west palm beach
Considerable research has been done to evaluate both hurricane damage and its causes. The research indicated that the failure of windows and doors was a leading cause of total building failure during high-wind events. Further, it became evident that windows and doors very often fail not as a result of wind forces themselves, but due to the impact of flying debris. Consequently, a concerted effort was made to develop products that would help shore up these structural vulnerabilities, and impact-resistant windows and doors are the latest products to have evolved from this research.

Impact-resistant windows meet the same test standards as shutters and offer a range of additional benefits, usually at a cost comparable to most high-quality windows. The benefits include passive protection that, once installed, is always in place; enhanced 24-hour security, considerably improved outside noise abatement; and 100% protection from ultraviolet light, which is the portion of the spectrum that can contribute to color fading in furnishings.

When Rob Thompson's West Palm Beach house (a 2001 This Old House project) was built in 1925, there were no building codes addressing the issue of hurricane protection. Now, however, Palm Beach County building codes require hurricane protection systems for all new construction and major renovations. Rob had a decision to make. Hurricane protection systems come down to two basic options: shutter systems, or impact-resistant windows and doors. And since Rob wanted to preserve the look of the home without shutters, he chose to go with the latter, selecting single-hung windows, casement windows, architectural fixed glass and French doors as replacement products.

It hasn't been without a journey, however, that hurricane-resistant windows and doors arrived at the state of the art available for Rob's renovation. In the initial research and development following Andrew, storm shutters were the first area to be explored. There were several different kinds that worked as intended, but all had a few drawbacks. Both roll-down and accordion shutters don't tend to look very good attached to the outside of a home, and also are expensive. Panel shutters, on the other hand, are a less expensive option and require less obtrusive mounting hardware, but their installation and removal are labor-intensive, and a significant amount of space is also needed to store them.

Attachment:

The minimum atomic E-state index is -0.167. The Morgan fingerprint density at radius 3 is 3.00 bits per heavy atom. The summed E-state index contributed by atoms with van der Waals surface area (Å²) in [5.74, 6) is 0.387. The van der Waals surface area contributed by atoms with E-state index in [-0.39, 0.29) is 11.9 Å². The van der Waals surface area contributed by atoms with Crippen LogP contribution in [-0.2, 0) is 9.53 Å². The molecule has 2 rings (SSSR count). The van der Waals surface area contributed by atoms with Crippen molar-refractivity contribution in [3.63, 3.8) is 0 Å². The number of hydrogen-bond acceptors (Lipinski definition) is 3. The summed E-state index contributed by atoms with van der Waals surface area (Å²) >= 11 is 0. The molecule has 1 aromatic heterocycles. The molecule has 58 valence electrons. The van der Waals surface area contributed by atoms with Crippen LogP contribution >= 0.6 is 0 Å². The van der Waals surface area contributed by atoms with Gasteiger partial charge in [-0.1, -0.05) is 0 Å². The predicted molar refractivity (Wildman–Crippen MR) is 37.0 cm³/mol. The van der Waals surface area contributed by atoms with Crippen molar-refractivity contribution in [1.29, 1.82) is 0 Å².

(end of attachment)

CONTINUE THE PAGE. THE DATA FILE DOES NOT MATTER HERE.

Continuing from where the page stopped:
In light of these challenges, glass manufacturers began investigating their own solutions. In the end they resorted to an old technology, born out of safety issues that arose in the automotive industry in the 1930s. It turned out that laminated glass had the potential for solving the problem. Most automotive windshields use laminated glass consisting of a 3/100-of-an-inch plastic interlayer sandwiched on each side by regular glass. The challenge was to develop this glass product further in order to meet new hurricane protection requirements put in place after Andrew. The Miami-Dade Building Code and Compliance Office initiated a rigid standard of test protocols for impact protection in windows and doors. Eventually, by increasing the interlayer thickness threefold to 9/100 of an inch, two companies developed glass products that could survive the Miami-Dade test protocols. Although the glass in hurricane-resistant windows and doors does break when impacted at high velocities, it is not penetrated, and because the shattered glass adheres to the plastic interlayer, the hazard of flying shards is practically eliminated.

The Miami-Dade test protocols consist of two impacts on windows and four impacts on doors by a nine-pound two-by-four traveling at 50 feet per second, followed by up to 9,000 cycles of positive and negative wind-loading. After the glass companies developed a component to pass the tests, the next step was to develop window and door assemblies that would pass these same tests.

Since then, a complete product line has been developed that, combined with the glass component and proper installation methods, can successfully meet the Miami-Dade test requirements. When installed in a one- or two-story residential dwelling, these window and door products can now be reasonably expected to withstand winds up to 130 miles per hour, including impacts by flying debris. Subsequent tests have also led to code changes in Florida, Texas, and the Carolinas. Finally, given the violent nature of these tests, it was necessary to develop installation methods that would provide adequate anchorage to the structure to allow the products to perform correctly. In fact, this is where a problem developed with Rob's house. I inspected the 75-year-old wood casement windows and found they were in fairly poor shape. There was a lot of dry rot, termite damage, and no solid structure to anchor to. Fortunately the general contractors were able to use two-by-fours to thoroughly reinforce the openings and provide correct anchorage for all Rob's replacement products.

When the winds won't come a-blowing in south Florida, Rob will know his house has the windows to stand up to them.

Dave Olmstead of PGT Industries inspected and consulted on the windows at the West Palm Beach house, a 2001 This Old House project.
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